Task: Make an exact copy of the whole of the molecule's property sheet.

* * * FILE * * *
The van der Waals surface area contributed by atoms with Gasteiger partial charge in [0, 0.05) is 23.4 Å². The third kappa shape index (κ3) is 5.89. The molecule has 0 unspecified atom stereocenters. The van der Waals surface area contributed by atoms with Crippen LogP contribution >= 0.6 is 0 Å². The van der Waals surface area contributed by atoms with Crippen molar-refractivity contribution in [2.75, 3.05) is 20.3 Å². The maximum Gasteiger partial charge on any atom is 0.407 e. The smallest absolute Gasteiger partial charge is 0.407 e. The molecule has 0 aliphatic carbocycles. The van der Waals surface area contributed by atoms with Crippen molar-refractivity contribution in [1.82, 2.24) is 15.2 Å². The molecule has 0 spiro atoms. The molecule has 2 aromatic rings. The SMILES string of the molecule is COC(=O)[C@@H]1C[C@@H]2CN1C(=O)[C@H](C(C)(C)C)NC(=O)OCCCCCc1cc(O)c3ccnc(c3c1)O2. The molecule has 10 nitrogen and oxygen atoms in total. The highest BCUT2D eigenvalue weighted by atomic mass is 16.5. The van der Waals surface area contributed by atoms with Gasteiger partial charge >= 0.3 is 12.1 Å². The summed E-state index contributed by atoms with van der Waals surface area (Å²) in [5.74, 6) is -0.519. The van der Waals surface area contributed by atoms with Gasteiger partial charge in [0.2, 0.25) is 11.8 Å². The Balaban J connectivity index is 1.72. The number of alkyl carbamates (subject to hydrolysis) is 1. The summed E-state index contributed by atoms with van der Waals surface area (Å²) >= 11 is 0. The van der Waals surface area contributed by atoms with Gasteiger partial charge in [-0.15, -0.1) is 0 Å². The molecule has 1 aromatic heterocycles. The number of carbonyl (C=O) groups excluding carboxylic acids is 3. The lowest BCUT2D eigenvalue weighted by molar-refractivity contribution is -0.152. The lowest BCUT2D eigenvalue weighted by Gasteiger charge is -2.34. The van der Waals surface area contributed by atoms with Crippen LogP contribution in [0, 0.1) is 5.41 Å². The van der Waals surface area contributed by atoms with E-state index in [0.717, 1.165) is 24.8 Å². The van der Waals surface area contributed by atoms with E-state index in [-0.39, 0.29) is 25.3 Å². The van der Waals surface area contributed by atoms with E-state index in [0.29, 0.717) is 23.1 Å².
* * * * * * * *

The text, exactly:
The van der Waals surface area contributed by atoms with Gasteiger partial charge in [0, 0.05) is 23.4 Å². The third kappa shape index (κ3) is 5.89. The molecule has 0 unspecified atom stereocenters. The van der Waals surface area contributed by atoms with Crippen LogP contribution >= 0.6 is 0 Å². The van der Waals surface area contributed by atoms with Crippen molar-refractivity contribution in [2.75, 3.05) is 20.3 Å². The maximum Gasteiger partial charge on any atom is 0.407 e. The smallest absolute Gasteiger partial charge is 0.407 e. The molecule has 0 aliphatic carbocycles. The van der Waals surface area contributed by atoms with Crippen molar-refractivity contribution in [1.82, 2.24) is 15.2 Å². The molecule has 0 spiro atoms. The molecule has 2 aromatic rings. The SMILES string of the molecule is COC(=O)[C@@H]1C[C@@H]2CN1C(=O)[C@H](C(C)(C)C)NC(=O)OCCCCCc1cc(O)c3ccnc(c3c1)O2. The molecule has 10 nitrogen and oxygen atoms in total. The highest BCUT2D eigenvalue weighted by atomic mass is 16.5. The van der Waals surface area contributed by atoms with Gasteiger partial charge >= 0.3 is 12.1 Å². The summed E-state index contributed by atoms with van der Waals surface area (Å²) in [5.74, 6) is -0.519. The van der Waals surface area contributed by atoms with Gasteiger partial charge in [0.2, 0.25) is 11.8 Å². The Balaban J connectivity index is 1.72. The number of alkyl carbamates (subject to hydrolysis) is 1. The summed E-state index contributed by atoms with van der Waals surface area (Å²) >= 11 is 0. The van der Waals surface area contributed by atoms with Gasteiger partial charge in [-0.15, -0.1) is 0 Å². The molecule has 1 aromatic heterocycles. The number of carbonyl (C=O) groups excluding carboxylic acids is 3. The lowest BCUT2D eigenvalue weighted by molar-refractivity contribution is -0.152. The lowest BCUT2D eigenvalue weighted by Gasteiger charge is -2.34. The van der Waals surface area contributed by atoms with Crippen LogP contribution in [0, 0.1) is 5.41 Å². The van der Waals surface area contributed by atoms with E-state index in [0.717, 1.165) is 24.8 Å². The van der Waals surface area contributed by atoms with E-state index in [-0.39, 0.29) is 25.3 Å². The van der Waals surface area contributed by atoms with E-state index in [0.29, 0.717) is 23.1 Å².